Georgia in deep hole as summer turns to fall

These are the dogs days at Georgia.

The offseason was filled with arrests. The star player has yet

to suit up, banished to the sideline after the NCAA found out he

sold his bowl jersey for $1,000. And most troubling to the faithful

outside the hedges: The first 0-2 start in the Southeastern

Conference since 1993, which means any hope of contending for a

title this season is likely gone before the leaves change

colors.

”It’s disappointing, it’s frustrating, whatever adjective you

want to throw at it,” receiver Kris Durham said Tuesday. ”When

you come to a school like the University of Georgia, you come to

win a championship.”

First, the Bulldogs need to win an SEC game. So far, they’ve

been pounded into submission by No. 12 South Carolina’s running

game, and been beaten through the air by No. 10 Arkansas’

high-powered attack.

Georgia (1-2 overall) heads to Mississippi State on Saturday

night, facing an absolute must-win situation if it wants to retain

any hope of salvaging this season. But the Bulldogs will again be

without top receiver A.J. Green, who’s finishing out a four-game

suspension for selling that aforementioned jersey.

”If we lose another game in the SEC, our chances of going to

Atlanta (for the championship game) are very, very, very, very

slim, if they’re possible at all,” quarterback Aaron Murray said.

”I feel like if we win out and go 6-2 in the league, then we still

have a chance. We’ve just got worry about ourselves and make sure

we win every week.”

The Bulldogs did give themselves a glimmer of hope in last

week’s 31-24 loss to Arkansas, rallying from a two-touchdown

deficit in the fourth quarter.

Georgia actually had the ball again at midfield, needing maybe

one more completion to set up an attempt at a game-winning field

goal. But Murray was sacked, Arkansas got it back, and Ryan Mallett

completed three straight passes for the win, the last of them a

40-yard touchdown with 15 seconds remaining.

”I’m extremely proud of the way we fought,” Durham said. ”We

were faced with some adversity and our character showed. We’re

fighters. We’re not going to give up.”

Of course, none of those 92,000-plus who pack Sanford Stadium

week after week is the least bit interested in moral victories.

They expect this program to contend with the Alabamas and the

Floridas of the college football world, but those schools appear to

be pulling farther and farther away.

For Georgia, the turning point is easy to spot. After a

brilliant finish to the 2007 season left the Bulldogs at No. 2 in

the final polls, trailing only national champion LSU, they went

into the next season ranked No. 1.

All the weapons were in place: A quarterback, Matthew Stafford,

who would be the top pick in the NFL draft; a running back,

Knowshon Moreno, who also became a first-round pick; two

pro-quality receivers in Mohamed Massaquoi, who’s in the NFL, and

Green, who figures to be one of the top picks in next year’s

draft.

Then, five weeks into the season, Georgia ran into Nick Saban’s

budding powerhouse from Alabama. Before a stunned home crowd, the

Bulldogs fell behind 31-0 at halftime and needed a couple of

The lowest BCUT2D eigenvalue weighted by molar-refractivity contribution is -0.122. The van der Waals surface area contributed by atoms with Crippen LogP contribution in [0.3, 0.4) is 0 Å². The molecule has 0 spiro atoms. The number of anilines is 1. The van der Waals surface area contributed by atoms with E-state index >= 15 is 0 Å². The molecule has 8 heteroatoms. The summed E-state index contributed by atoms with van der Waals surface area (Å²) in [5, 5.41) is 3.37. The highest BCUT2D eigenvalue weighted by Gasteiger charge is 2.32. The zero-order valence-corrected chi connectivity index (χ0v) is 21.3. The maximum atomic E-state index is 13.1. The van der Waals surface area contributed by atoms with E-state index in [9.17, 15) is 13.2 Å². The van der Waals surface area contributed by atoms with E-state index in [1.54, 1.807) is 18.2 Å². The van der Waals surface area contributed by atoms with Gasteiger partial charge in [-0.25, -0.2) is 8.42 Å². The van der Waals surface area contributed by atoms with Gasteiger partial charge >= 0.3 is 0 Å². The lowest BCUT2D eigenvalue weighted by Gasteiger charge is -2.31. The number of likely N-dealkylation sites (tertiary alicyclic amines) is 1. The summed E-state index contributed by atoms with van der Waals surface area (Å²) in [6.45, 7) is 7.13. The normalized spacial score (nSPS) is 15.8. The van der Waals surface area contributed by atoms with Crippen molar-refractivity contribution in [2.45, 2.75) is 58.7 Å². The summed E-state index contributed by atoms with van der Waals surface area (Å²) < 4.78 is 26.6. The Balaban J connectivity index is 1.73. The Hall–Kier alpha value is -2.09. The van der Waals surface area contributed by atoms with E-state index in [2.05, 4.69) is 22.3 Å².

meaningless touchdowns just to make the final score a

not-as-respectable-as-it-looked 41-30.

Before the season was done, there would be a 49-10 blowout at

the hands of eventual national champion Florida and a 45-42 loss to

local rival Georgia Tech, ending a streak of seven straight wins in

that series. The team that started out ranked No. 1 in the country

wasn’t even the best in its own state.

With Stafford, Moreno and Massaquoi off to the pros, Georgia

struggled to an 8-5 mark last season – the worst of Mark Richt’s

nine years as head coach and leading to the first major shake-up on

his staff. Before a consolation trip to the Independence Bowl, he

dumped defensive coordinator Willie Martinez.

Richt is starting to feel some of the expected heat from the

talk shows and in the Internet chat rooms – not only for his recent

record, but for having nine players arrested this year. Still, he

refuses to get dragged into a big-picture look at his program.

Over the last 25 games, the stretch that began with that loss to

Alabama, the Bulldogs are just 15-10 with only one significant

victory, an upset of Atlantic Coast Conference champion Georgia

Tech.

”The state of the program is we’re getting ready for

Mississippi State,” Richt said. ”It’s early in the year. We’re

getting ready to play another SEC game. We’re trying to get a

victory in league play.”

His message to the fans: ”Just keep supporting and keep

fighting, and we will too.”

But the losses, and the irritating little slights, keep on

coming.

Old nemesis Steve Spurrier, who beat the Bulldogs 11 out of 12

times at Florida and relished every moment of it, came into this

season just 1-4 against Georgia at his current school, South

Carolina.

But after the Gamecocks beat up the Bulldogs in a 17-6 win,

piling up 189 yards rushing while throwing only 17 times, Spurrier

delivered a not-so-subtle shot at Georgia’s new defensive

coordinator, Todd Grantham, who had been as assistant in the

NFL.

”That little inside zone play, the NFL doesn’t run that play.

That’s a new scheme, I guess,” Spurrier said.

Ouch.